Heading into the 1999 season, the Competition Committee again adjusted its proposal to address owners’ and coaches’ concerns. Voters responded, overwhelmingly approving the new system 28-3. Instant replay review was back in the NFL. 

The new system addressed some of the main criticisms of past versions. 

  • To minimize delays, the league cut the number of challenges from three to two per half.
  • Coaches, unwilling to trade a timeout for any review, would now be charged a timeout only for unsuccessful challenges.
  • And so coaches could focus at the end of each half on which plays to call and not which calls to challenge — a replay assistant initiated all reviews inside the final two minutes of each half.

“I guess [the voters] felt this was a compromise,” Tampa Bay Buccaneers coach Tony Dungy said, “that it won’t slow the game down too much while it still lets coaches coach during the last two minutes of both halves.”


Beginning in 2017, referees will view replays on wired, hand-held Microsoft Surface tablets.

Beginning in 2017, referees will view replays on wired, hand-held Microsoft Surface tablets.

Since its return, the league has taken steps to improve the process and limit errors as much as possible — and technology continues to catch up with the ambitious task of replay review.

Long gone were the VCRs and small monitors. Referees now viewed multiple angles at one time using three touch-screen monitors under the hood. Mike Holmgren, co-chairman of the Competition Committee, said: “We’ll get the best technology available.” 

Tweaks to replay review continued throughout the decade. In 2004, a reward was added for coaches who were successful on their first two reviews: a third challenge. That same year, owners extended the replay system for the next five seasons — with the hopes of permanently approving the tool in the near future. 

“Hopefully, the next time we put it up for a vote we can make it permanent,” Baltimore Ravens general manager and Competition Committee member Ozzie Newsome said after the five-year extension.

Newsome’s wish came true just a few years later. A 2007 decision put an end to what had become a yearly debate. With a 30-2 owner’s vote, instant replay became a permanent fixture in the league.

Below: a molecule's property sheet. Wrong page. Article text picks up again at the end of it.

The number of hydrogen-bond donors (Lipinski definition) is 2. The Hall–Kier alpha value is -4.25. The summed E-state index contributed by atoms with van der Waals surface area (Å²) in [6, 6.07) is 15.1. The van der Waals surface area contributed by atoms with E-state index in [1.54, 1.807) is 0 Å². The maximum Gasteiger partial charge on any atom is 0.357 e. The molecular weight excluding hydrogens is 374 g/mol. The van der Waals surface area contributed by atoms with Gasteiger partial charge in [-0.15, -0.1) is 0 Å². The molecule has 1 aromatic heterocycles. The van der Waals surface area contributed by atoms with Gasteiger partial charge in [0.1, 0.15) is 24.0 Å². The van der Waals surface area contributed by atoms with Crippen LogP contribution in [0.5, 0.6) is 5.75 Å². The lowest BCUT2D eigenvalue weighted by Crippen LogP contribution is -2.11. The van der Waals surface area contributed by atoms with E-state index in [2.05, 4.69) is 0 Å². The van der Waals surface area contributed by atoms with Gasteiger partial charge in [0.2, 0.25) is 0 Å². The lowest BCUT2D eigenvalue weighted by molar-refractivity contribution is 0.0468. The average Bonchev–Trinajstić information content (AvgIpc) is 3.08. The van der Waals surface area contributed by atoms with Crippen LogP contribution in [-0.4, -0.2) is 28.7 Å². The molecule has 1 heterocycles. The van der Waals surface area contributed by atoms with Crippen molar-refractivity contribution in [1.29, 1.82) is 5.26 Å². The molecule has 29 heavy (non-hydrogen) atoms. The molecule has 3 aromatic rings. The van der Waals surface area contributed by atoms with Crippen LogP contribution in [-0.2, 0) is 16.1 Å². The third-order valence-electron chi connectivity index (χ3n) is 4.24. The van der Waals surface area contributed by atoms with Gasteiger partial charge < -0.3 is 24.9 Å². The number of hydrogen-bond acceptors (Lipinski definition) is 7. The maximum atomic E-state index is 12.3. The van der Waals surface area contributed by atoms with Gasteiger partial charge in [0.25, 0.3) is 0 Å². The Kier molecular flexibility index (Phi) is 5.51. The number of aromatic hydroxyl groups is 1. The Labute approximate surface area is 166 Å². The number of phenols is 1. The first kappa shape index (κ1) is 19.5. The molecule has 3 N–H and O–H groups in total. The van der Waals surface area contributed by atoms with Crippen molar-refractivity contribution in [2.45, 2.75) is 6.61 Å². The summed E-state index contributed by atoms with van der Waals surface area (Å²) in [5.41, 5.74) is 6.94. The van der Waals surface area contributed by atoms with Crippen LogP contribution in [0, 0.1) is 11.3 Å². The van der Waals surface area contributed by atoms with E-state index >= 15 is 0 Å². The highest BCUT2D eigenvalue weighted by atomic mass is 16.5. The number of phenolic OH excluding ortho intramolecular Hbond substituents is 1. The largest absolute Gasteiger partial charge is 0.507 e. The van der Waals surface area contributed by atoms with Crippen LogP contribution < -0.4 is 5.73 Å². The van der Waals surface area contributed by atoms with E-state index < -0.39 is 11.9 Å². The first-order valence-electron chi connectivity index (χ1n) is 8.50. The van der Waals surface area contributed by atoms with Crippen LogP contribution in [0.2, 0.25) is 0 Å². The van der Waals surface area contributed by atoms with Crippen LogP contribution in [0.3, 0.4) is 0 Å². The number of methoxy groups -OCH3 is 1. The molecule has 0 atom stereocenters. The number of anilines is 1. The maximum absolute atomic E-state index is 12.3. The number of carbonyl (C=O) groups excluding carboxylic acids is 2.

“It’s a long time coming. Instant replay is an accepted part of the game,” said Atlanta Falcons general manager and Competition Committee Co-Chairman Rich McKay.

The NFL made the switch to high-definition review systems in 2007 — the first of its kind in major American sports. Officials now could review images five times sharper than the previous iteration and freeze images for a closer look. The improved systems were installed in every stadium for $300,000 per team.

“This is a rare opportunity to leverage cutting-edge technology to improve the integrity of the game. Our referees will now be able to see images much more clearly, giving reviews in critical situations the level of scrutiny they truly deserve,” said Mike Pereira, NFL’s vice president of officiating from 2001 to 2009.


Art McNally GameDay Central: Behind the Scenes

For the 2014 season, senior officiating staff members inside Art McNally GameDay Central in the league’s New York headquarters began consulting directly with the referee during reviews. The move helped ensure that calls are being made consistently across the league.

The review process started in New York. As the referee gathered details about the challenge, replay officials in the stadium and in AMGC compiled the best available angles from the broadcast feed. By the time the referee arrived at the booth, the best replays were queued up and ready for review. The change to a consultation model was aimed at reducing the review’s impact on the length of the game.

While the consultation model largely remains in place today, the Competition Committee voted to make two additional changes before the 2017 season. Final decisions on all replay reviews now come from designated senior members of the officiating department in AMGC and referees view all replay video on wired, hand-held Microsoft Surface tablets. Starting in the 2019 season, pass interference calls and no calls are reviewable plays. 

The revised process is part of the NFL’s ongoing efforts to make the instant replay review process more efficient and consistent.

Year Games Total Plays Reviewed Avg. Reviews/ Game Total Plays Reversed Percentage of plays reversed Avg. Delay/ Review
1999 248 195 0.8 57 29% 2:54
2000 248 247 1.0 84 34% 3:05
2001 248 258 1.0 89 34% 3:04
2002 256 294 1.1 94 32% 3:01
2003 256 255 1.0 66 26% 3:13
2004 256 283 1.1 88 31% 3:18
2005 256 295 1.2 92 31% 3:16
2006 256 311 1.2 107 34% 2:37
2007 256 327 1.3 122 37% 2:38
2008 256 315 1.2 117 37% 2:40
2009 256 328 1.3 126 38% 2:39
2010 256 361 1.4 133 37% 2:42
2011 256 390 1.5 172 44% 2:30
2012 256 435 1.7 170 39% 2:33
2013 256 423 1.7 185 44% 2:25
2014 256 439 1.7 151 34% 2:13
2015 256 415 1.6 176 42% 2:16
2016 256 345 1.4 149 43% 2:25
2017 256 429 1.7 196 46% 1:44
2018 256 349 1.4 172 49% 2:01
2019 256 417 1.6 196 47% 2:08
1999- 2019 5,352 7,111 1.3 2,742 39% 2:38

Chicago Bears president Ted Phillips said after the successful 1999 vote, “We don’t know if it’s the perfect system.”

The perfect system? The NFL may never find the perfect system. But each year, instant replay improves dramatically. Technology has helped the league come a long way — from stopwatches, walkie-talkies and pagers. And technology will continue to improve the process, allowing the league to make rulings correctly and consistently.